In one embodiment, the phase of optical beam 125 that passes through charge regions 133 is modulated in response to VSIGNAL. In one embodiment, the phase of optical beam 125 passing through free charge carriers in charge regions 133, or the absence of free charge carriers, in optical waveguide 127 is modulated due to the plasma optical effect. The plasma optical effect arises due to an interaction between the optical electric field vector and free charge carriers that may be present along the optical path of the optical beam 125 in optical waveguide 127. The electric field of the optical beam 125 polarizes the free charge carriers and this effectively perturbs the local dielectric constant of the medium. This in turn leads to a perturbation of the propagation velocity of the optical wave and hence the index of refraction for the light, since the index of refraction is simply the ratio of the speed of the light in vacuum to that in the medium. Therefore, the index of refraction in optical waveguide 127 of optical device 101 is modulated in response to the modulation of free charge carriers in charge regions 133. The modulated index of refraction in the waveguide of optical device 101 correspondingly modulates the phase of optical beam 125 propagating through optical waveguide 127 of optical device 101. In addition, the free charge carriers in charge regions 133 are accelerated by the field and lead to absorption of the optical field as optical energy is used up. Generally the refractive index perturbation is a complex number with the real part being that part which causes the velocity change and the imaginary part being related to the free charge carrier absorption. The amount of phase shift φ is given by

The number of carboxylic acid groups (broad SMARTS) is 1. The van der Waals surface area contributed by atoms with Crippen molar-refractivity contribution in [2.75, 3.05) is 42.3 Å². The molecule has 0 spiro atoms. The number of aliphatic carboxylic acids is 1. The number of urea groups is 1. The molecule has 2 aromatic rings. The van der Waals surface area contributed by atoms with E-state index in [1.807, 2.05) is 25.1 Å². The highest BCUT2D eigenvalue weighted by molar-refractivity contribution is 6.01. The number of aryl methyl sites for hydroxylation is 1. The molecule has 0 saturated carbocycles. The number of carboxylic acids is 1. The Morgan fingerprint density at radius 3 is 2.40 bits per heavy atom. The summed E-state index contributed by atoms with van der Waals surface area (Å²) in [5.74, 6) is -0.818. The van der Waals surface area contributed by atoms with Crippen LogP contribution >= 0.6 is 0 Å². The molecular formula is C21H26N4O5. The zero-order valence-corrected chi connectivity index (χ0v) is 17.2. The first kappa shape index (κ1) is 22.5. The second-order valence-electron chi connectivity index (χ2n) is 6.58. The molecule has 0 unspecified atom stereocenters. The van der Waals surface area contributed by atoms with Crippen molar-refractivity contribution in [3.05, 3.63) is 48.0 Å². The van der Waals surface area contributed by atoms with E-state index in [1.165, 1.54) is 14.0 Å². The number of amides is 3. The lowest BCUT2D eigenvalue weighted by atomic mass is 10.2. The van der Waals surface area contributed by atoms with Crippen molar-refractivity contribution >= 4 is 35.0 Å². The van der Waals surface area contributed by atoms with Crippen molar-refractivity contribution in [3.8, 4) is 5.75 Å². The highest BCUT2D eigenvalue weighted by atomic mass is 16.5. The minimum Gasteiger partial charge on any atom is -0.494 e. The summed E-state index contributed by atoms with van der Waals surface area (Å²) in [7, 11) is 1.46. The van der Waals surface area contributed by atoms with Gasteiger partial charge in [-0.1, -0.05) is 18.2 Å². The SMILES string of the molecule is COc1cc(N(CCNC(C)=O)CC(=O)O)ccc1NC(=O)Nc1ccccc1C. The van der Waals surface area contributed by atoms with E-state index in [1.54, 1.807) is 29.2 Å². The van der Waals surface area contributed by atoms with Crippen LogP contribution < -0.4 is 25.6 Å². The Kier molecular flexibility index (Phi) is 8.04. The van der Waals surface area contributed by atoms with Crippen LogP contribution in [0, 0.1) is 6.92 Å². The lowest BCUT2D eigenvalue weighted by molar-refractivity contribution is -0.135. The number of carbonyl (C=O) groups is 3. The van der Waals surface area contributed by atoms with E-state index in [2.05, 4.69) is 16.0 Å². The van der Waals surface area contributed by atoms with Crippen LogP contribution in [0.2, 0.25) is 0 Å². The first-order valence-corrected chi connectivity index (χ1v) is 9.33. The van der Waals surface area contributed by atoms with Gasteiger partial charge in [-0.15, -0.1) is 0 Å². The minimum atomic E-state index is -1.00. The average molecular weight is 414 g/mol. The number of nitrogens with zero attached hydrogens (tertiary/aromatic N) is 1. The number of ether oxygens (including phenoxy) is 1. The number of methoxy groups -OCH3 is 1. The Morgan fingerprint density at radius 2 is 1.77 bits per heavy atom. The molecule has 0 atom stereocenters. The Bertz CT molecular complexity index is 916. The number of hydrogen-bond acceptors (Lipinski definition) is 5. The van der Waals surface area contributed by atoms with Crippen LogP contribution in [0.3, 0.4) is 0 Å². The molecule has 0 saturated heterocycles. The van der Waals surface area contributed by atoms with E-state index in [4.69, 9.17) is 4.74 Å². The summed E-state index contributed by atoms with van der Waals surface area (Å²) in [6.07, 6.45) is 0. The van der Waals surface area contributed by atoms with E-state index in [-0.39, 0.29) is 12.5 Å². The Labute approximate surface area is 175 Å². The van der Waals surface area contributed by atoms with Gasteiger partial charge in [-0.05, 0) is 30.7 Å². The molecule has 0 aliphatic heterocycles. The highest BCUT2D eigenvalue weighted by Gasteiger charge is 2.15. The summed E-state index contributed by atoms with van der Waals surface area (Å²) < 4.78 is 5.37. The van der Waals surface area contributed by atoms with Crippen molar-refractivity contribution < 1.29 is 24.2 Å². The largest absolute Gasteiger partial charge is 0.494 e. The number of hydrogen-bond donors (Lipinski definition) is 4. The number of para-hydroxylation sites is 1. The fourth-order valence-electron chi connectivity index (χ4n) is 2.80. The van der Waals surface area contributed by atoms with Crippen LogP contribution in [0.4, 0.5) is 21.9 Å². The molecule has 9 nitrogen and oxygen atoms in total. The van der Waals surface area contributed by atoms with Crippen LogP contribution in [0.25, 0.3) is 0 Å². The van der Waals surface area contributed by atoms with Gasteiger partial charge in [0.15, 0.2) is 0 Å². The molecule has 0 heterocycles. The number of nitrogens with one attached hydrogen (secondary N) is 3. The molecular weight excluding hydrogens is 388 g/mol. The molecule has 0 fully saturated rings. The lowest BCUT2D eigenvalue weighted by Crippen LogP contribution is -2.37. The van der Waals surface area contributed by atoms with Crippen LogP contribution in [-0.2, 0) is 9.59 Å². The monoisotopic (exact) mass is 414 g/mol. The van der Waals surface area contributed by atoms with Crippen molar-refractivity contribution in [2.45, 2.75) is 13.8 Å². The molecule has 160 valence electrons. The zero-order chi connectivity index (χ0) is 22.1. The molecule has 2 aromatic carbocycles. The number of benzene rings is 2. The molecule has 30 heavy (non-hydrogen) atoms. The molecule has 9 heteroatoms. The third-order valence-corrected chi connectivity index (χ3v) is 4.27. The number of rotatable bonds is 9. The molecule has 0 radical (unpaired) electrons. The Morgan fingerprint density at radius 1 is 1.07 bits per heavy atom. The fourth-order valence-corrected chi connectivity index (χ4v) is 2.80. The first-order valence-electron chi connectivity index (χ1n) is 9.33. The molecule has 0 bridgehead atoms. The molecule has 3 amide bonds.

φ=(2π/λ)ΔnL  (Equation 1)
with the optical wavelength λ, the refractive index change Δn and the interaction length L. In the case of the plasma optical effect in silicon, the refractive index change Δn due to the electron (ΔNe) and hole (ΔNh) concentration change is given by:

Δ n = - e 2 λ 2 8 π 2 c 2 ɛ 0 n 0 ( b e ( Δ N e ) 1.05 m e * + b h ( Δ N h ) 0.8 m h * ) ( Equation 2 )
where n0 is the nominal index of refraction for silicon, e is the electronic charge, c is the speed of light, ε0 is the permittivity of free space, me* and mh* are the electron and hole effective masses, respectively, be and bh are fitting parameters.

In one embodiment, the dimensions of optical waveguide 127 are designed to accommodate a single mode for optical beam 125. For instance, in one embodiment, the width WR of the rib region 135 of optical waveguide 127 is approximately 1.8 μm, the height HR of the rib region 135 of optical waveguide 127 is approximately 1.0 μm and the height HS of the slab region 137 of optical waveguide 127 is approximately 0.9 μm. In one embodiment, the height HB of the buried insulating layer 107 is approximately 0.9 μm the thickness TG of the insulating region 113 is approximately 6 nm. In one embodiment, the thickness TB of dopant barrier 115 is less than or equal to approximately 10 nm and the width WU of semiconductor material region 111 is approximately 1.3 μm. In one embodiment, the resulting stack of dopant barrier 115, semiconductor material 105 and insulating region 113 has a stack thickness TS of approximately 0.10 to 0.25 μm. These dimensions of one embodiment are provided in this disclosure for explanation purposes and that other dimensions may be utilized in accordance with the teachings of the present invention.

Optical insertion loss is often dominated by the absorption and scattering that occurs in the doped semiconductor materials. By concentrating the dopants in semiconductor material 105 with dopant barrier 115, optical insertion loss of optical waveguide 127 is reduced in accordance with the teachings of the present invention. As a result, device performance of optical device 101 as given for example by the ratio of device speed/device optical loss is improved.